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The Simpsons: Bart the Genius

Bart cheats on an intelligence test and is mistaken for a child genius. In order to offer him more stimulation, Marge and Homer enroll him in a school for gifted students where he is immediately made to feel like the mediocre student he is.

Episode Info  

Episode number: 1x2
Production Number: 7G02
Airdate: Sunday January 14th, 1990

Alternate Airdates:

DE (Pro7) Sep 20, 1991

Guest Stars
Jo Ann HarrisJo Ann Harris
voiced Various
Marcia WallaceMarcia Wallace
voiced Edna Krabappel, Miss Mellon
Pamela HaydenPamela Hayden
voiced Milhouse, Rod Flanders, various
Russi TaylorRussi Taylor
voiced Martin Prince, Sheri and Terri, various
Main Cast
Dan CastellanetaDan Castellaneta
voiced Homer Simpson, Abraham Simpson, Krusty the Klown, Barney, Willy, Sideshow Mel, Mayor Quimby, Hans Moleman, Gil, Itchy, Various
Julie KavnerJulie Kavner
voiced Marjorie "Marge" Bouvier Simpson, Patty Bouvier, Selma Bouvier, Jacqueline Ingrid Bouvier, Various
Nancy CartwrightNancy Cartwright
voiced Bart Simpson, Nelson Muntz, Ralph Wiggum, Todd Flanders, Kearney, Various
Yeardley SmithYeardley Smith
voiced Lisa Simpson, Various
Harry ShearerHarry Shearer
voiced Mr. Burns, Smithers, Dr. Marvin Monroe, Ned Flanders, Seymour Skinner, Otto, Kent Brockman, Dr. Hibbert, Lenny, Rev. Lovejoy, Various
Episode Notes
Chalkboard Gag:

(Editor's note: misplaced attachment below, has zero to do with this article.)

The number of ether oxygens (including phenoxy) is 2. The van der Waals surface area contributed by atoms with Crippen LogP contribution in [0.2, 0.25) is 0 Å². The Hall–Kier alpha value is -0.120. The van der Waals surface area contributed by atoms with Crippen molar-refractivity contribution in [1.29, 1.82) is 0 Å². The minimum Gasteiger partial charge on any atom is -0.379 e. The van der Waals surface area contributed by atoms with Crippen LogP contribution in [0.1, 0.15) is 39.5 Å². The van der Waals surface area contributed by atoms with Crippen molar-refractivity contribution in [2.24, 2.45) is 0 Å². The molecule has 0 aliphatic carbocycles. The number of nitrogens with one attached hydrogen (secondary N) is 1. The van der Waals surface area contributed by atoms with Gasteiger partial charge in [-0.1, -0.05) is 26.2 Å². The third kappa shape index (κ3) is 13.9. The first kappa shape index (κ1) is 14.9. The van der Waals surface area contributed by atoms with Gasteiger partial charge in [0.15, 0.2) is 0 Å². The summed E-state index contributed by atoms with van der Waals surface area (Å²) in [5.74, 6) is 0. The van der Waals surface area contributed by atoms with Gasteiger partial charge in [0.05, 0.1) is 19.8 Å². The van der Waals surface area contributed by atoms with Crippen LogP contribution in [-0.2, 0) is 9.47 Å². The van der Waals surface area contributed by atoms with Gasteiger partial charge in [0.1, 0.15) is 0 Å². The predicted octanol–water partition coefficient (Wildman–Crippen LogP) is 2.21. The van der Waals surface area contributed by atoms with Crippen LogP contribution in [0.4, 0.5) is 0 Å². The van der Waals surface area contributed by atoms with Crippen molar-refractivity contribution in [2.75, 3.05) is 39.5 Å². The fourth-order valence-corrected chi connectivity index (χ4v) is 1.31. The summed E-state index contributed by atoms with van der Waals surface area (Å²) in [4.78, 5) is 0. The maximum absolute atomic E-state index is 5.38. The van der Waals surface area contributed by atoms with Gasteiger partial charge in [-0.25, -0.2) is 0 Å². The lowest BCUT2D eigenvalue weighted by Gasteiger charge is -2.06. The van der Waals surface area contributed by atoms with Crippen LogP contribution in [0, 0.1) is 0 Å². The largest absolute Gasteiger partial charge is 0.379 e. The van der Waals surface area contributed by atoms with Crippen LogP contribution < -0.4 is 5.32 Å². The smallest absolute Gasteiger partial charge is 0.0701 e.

I will not waste chalk.

Couch Gag:
The family rushes in and crams onto the couch. Bart pops out and comes crashing down seconds later in front of the TV as the opening credits end.

With the first real intro, we see Maggie worth $847.63.

This episode introduces the character

Martin Prince.

This episode introduces the character

Edna Krabappel

At Bart's new classroom, there's a book called "Homer's Odyssey" which is the title of the next episode.

Maggie spells out EMCSQU, or E=MC², with her building blocks.

This is the first official episode, FOX says that Simpsons Roasting On An Open Fire was considered a special.

In the Season 1 DVD commentary for this episode, we learn that Dr. J. Loren Pryor was the original drawing for Principal Skinner. Skinner's current look is based around a few teachers and a principal Groening knew, as well as the principal from the "Life In Hell" comics.

In this episode we learn that Martin has an IQ of 216.

Episode Quotes
Mrs. Krabappel: What are you looking at, Bart? Are those naughty dogs back again?

Homer: What do we need a psychologist for? We know our kid is nuts.

Principal Skinner: Whoever did this is in very deep trouble.
Martin Prince: And a sloppy speller, too. The preferred spelling of wiener is W-I-E-N-E-R, although E-I is an acceptable ethnic variant.

Martin Prince: Bart, I hope you won't bear some sort of simple-minded grudge against me. I was merely trying to fend off the desecration of the school building.
Bart: Eat my shorts.
Martin: Pardon?

Mrs. Krabappel: Now I don't want you to worry, class. These tests will have no effect on your grades. They merely determine your future social status and financial success. If any.

Homer: Don't be discouraged, son. I bet Einstein turned himself all sorts of colors before he invented the lightbulb.